LSU is not the only program adjusting its drug testing penalty structure. Georgia revised its policy last year, making it more lenient on offenders, and similar measures have been taken elsewhere as recreational drugs become more accepted in society.

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Thursday’s hearing took place on campus through a conference call between the NCAA appeals committee and Jackson, Kristian Fulton, LSU attorney Bob Barton and LSU administrator Miriam Segar. Fulton’s case is unusual in that he eventually passed the very test in which he attempted to cheat, supplying the testing administrator with his own urine sample immediately after being caught. Then an 18-year-old freshman, Fulton was under the impression that the NCAA test was for recreational drugs. The NCAA only tested for performance-enhancing drugs. Fulton’s urine was found to have a small trace of THC, the active ingredient in marijuana responsible for most of the drug’s psychological effects. No PEDs were found. Still, the NCAA slapped him with a suspension that many in college football feel is overly harsh and needs to be changed.

MLB, the NBA and the NFL consider cheating on a drug test as a positive test that carries a penalty for such an act. MLB has the most severe punishment, with a half-season (80-game) suspension for a first failed test. The NFL’s is a six-game suspension, or 37.5% of the regular season.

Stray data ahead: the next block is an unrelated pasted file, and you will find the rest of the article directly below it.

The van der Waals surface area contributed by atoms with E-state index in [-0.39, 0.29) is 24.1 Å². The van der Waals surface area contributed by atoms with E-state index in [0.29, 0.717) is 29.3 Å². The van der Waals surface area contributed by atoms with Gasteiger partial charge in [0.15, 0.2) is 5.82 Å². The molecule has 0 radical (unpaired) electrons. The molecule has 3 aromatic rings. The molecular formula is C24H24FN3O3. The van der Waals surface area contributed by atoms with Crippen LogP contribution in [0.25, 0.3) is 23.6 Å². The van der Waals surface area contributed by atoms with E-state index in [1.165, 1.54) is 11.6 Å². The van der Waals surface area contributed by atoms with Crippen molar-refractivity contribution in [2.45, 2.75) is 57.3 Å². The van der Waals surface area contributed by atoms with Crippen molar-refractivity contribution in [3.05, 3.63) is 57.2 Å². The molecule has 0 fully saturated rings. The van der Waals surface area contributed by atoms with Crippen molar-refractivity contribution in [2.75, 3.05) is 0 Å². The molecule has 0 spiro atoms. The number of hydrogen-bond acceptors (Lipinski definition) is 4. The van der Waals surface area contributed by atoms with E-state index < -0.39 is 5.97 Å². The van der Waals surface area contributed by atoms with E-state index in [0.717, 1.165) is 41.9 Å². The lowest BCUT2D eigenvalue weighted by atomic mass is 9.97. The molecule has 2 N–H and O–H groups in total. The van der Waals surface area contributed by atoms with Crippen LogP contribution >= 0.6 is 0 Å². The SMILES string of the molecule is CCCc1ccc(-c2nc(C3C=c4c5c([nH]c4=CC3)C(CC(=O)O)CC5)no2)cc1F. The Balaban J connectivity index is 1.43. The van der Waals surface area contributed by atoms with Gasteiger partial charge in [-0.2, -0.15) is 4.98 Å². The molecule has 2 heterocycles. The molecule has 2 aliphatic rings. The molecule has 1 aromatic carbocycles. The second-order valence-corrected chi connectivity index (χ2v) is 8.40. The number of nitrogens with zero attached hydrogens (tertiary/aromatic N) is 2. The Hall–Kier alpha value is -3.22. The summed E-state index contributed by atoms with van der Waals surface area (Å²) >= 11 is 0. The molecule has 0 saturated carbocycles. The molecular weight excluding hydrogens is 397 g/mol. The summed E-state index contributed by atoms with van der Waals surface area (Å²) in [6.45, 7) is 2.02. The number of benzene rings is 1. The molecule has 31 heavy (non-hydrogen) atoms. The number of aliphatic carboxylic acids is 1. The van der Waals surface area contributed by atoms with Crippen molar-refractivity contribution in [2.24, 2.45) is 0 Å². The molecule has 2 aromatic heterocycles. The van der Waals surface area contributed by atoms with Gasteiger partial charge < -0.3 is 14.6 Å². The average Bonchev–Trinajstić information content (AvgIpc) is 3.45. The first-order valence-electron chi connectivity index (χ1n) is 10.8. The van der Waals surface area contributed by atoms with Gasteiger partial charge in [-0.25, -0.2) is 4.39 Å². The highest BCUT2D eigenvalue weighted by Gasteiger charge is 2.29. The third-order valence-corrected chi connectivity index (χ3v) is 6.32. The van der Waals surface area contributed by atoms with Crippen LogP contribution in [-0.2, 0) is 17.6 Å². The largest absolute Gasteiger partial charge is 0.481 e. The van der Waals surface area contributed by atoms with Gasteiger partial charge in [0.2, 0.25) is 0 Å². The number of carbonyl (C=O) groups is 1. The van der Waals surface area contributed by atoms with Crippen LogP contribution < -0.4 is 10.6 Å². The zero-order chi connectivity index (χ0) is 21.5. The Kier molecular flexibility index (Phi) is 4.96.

The NCAA strengthened its penalty structure on tampering in 2012 from one similar to professional leagues—a one-year ban. The NCAA Committee on Competitive Safeguards and Medical Aspects of Sports made that decision because its members believed cheating “should be sanctioned more seriously” than a positive test, said Mary Wilfert, the NCAA associate director of prevention and health promotion.

Wilfert says cases of tampering on a drug test are “minimal” and “infrequent,” but the NCAA cannot provide a number of such cases specifically. Of the 12,500 random drug tests administered annually, about 150 to 200 return positive, Wilfert says. That numbers includes those who tested positive, did not appear for testing and tampered at testing. Of the 25 to 30 drug-testing appeals filed each year, roughly 10% are granted, depending on the year.

Jackson, the Alabama-based attorney representing the Fulton family who’s spent a year working the case, got the NCAA to reopen the case after an LSU-led appeal last spring failed. He drafted what’s referred to as a “reconsideration,” arguing on three fronts: (1) the absence of due process in the drug-testing appeals structure, (2) the lack of drug-testing education given to Fulton and (3) presenting new evidence that calls into question the credibility of the drug-testing procedure.

The new evidence that helped prompt a reopening of Fulton’s case was a toxicology analysis from The Forensic Panel, a forensic science practice based in New York. Sports Illustrated obtained a copy of the analysis, in which The Forensic Panel found that the NCAA’s testing procedure in the Fulton case lacked a “valid chain of custody,” legal jargon that refers to the transferring of physical evidence, in this case, a drug sample.

In a letter Fulton wrote last spring urging the NCAA to overturn the suspension, Fulton expressed regret for his decision, calling it “horrible” and claiming he “panicked” because he was not aware of the stiff punishment for attempting to cheat.

Since his initial test 17 months ago, LSU has tested Fulton 30 times, Jackson said. In just one of those tests, in April of this year, did he register a THC count. LSU has honored Fulton’s scholarship over the last 18 months, and he continued to attend workouts, meetings and other team-related functions.